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Minimum wage hurting young people in Swiss canton

Summary:
Around three years ago, the Swiss canton of Jura introduced a minimum wage of CHF 20 an hour (US$ 21.65). Now there is political pressure relook at the move, according to RTS. © Kasto80 | Dreamstime.comA group of cantonal parliamentarians from the PDC (CVP) is pushing for a review of the situation in response to pressure from some young people. The group says that the CHF 20 floor on hourly wages is having a negative effect on the employment prospects of some job seekers, particularly young people in education, and it is demanding changes. Apart from a few exceptions, companies offering internships and traineeships must pay a minimum of CHF 20 an hour, a level of remuneration that some employers cannot support, said Magali Voillat, a member of Jura’s parliament and the PDC. In

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Around three years ago, the Swiss canton of Jura introduced a minimum wage of CHF 20 an hour (US$ 21.65). Now there is political pressure relook at the move, according to RTS.

© Kasto80 | Dreamstime.com

A group of cantonal parliamentarians from the PDC (CVP) is pushing for a review of the situation in response to pressure from some young people.

The group says that the CHF 20 floor on hourly wages is having a negative effect on the employment prospects of some job seekers, particularly young people in education, and it is demanding changes.

Apart from a few exceptions, companies offering internships and traineeships must pay a minimum of CHF 20 an hour, a level of remuneration that some employers cannot support, said Magali Voillat, a member of Jura’s parliament and the PDC.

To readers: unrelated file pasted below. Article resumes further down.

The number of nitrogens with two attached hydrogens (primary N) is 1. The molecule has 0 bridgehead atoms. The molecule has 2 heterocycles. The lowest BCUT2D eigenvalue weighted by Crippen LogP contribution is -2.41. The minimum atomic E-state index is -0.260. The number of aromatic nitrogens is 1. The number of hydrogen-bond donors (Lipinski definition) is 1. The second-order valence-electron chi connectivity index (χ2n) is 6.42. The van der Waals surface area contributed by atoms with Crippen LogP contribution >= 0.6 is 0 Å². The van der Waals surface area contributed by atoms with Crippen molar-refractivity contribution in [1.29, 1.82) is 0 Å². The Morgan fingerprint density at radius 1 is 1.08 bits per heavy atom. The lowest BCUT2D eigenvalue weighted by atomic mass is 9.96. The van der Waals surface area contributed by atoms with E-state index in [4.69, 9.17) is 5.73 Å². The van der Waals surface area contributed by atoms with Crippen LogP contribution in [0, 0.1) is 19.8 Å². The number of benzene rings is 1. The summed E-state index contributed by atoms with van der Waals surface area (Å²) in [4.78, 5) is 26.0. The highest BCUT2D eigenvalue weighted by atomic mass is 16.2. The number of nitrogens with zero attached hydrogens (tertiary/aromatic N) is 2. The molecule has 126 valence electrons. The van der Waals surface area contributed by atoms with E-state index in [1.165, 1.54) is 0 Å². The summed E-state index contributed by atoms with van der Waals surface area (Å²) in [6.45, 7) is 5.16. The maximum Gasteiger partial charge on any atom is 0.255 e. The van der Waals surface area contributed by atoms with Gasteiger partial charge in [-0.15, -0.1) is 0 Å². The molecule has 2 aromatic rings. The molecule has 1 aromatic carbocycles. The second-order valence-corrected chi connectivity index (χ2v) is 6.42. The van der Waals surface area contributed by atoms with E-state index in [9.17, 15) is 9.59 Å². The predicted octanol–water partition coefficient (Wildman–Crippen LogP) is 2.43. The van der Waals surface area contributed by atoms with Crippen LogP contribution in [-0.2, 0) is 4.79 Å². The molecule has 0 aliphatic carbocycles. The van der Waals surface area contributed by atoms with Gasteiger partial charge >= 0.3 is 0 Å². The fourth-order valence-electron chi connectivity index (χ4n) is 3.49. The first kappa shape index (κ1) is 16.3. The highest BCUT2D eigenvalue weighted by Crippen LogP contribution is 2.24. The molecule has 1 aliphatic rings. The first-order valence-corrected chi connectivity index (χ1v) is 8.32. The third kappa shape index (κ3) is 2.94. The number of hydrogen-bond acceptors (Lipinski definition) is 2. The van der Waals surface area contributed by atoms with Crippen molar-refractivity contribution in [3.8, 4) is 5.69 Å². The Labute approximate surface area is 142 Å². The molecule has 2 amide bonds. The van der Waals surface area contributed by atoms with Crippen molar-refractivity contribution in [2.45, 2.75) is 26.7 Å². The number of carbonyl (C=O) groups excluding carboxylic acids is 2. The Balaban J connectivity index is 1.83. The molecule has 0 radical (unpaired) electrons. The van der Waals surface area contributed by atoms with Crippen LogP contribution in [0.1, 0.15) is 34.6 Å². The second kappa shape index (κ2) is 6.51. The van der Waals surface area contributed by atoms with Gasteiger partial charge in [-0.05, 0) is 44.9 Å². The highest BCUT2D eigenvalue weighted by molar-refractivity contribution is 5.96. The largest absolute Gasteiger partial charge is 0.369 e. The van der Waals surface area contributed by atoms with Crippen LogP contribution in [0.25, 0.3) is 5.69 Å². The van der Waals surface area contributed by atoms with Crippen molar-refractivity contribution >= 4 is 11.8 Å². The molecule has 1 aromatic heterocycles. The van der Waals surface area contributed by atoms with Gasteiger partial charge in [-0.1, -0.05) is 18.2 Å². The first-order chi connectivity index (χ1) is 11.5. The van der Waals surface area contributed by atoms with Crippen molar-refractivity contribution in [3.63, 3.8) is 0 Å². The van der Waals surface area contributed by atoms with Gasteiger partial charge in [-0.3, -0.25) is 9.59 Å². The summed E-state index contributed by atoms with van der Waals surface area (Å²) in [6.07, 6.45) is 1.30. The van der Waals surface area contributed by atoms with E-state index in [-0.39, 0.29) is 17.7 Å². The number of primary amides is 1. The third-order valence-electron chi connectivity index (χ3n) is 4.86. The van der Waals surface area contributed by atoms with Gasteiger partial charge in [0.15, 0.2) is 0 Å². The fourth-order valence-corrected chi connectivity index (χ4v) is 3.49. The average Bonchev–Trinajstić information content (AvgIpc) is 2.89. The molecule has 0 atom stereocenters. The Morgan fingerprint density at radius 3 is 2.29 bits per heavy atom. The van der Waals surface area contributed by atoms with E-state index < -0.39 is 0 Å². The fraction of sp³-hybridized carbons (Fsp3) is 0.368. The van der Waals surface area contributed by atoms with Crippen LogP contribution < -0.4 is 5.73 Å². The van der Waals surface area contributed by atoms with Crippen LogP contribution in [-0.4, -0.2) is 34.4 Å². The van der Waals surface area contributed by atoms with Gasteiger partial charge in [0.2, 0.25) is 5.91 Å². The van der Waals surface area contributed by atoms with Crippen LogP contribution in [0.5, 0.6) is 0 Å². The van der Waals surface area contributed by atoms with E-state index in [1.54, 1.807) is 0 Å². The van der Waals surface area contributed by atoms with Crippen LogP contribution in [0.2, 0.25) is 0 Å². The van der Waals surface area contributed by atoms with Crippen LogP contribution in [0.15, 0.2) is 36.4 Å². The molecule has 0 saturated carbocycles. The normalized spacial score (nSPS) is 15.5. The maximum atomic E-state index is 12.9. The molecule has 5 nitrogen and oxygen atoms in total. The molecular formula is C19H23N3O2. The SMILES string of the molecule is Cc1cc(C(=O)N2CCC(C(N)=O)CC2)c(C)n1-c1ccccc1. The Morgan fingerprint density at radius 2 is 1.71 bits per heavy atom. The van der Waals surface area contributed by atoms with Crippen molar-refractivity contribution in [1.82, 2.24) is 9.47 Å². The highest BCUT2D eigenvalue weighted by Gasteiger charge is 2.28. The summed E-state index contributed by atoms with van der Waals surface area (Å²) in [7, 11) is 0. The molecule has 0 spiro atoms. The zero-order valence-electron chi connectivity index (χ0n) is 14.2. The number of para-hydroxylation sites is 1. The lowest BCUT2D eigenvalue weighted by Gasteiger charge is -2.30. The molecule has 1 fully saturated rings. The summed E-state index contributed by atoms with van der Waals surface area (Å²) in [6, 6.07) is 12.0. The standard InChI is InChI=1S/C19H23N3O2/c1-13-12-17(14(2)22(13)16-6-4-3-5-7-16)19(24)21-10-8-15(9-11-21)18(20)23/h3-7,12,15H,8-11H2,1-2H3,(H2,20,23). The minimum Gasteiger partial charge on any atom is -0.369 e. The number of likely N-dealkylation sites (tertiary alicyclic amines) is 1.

In an interview with RTS, Voillat gave the example of students training to work in childcare. Work experience is required to gain entry into some courses for this. However, some students are finding it difficult to find the necessary work experience. When minimum wages are high it makes sense for employers to take on qualified people with experience rather than those without these things.

In addition, some students are finding it difficult to find side jobs that help them to support themselves while they study.

The effects of minimum wages are controversial. According to the International Labour Organisation (ILO) a comprehensive reviews of about 70 studies in high-income countries shows that estimates range between large negative employment effects to small positive effects. Many studies have shown the effects are minimal in either direction.

However, there is likely to be a tipping point. At a certain minimum wage point businesses will be unable to absorb or pass on the extra cost to customers. At that point businesses could look for ways to automate jobs away, something some Swiss supermarkets are beginning to do with self checkout. In other cases the supply of products or services may shrink. If fewer trainee childcare staff are taken on, then in time, there may be fewer nursery places available.

More on this:
RTS article (in French) – Take a 5 minute French test now

Minimum wage hurting young people in Swiss canton

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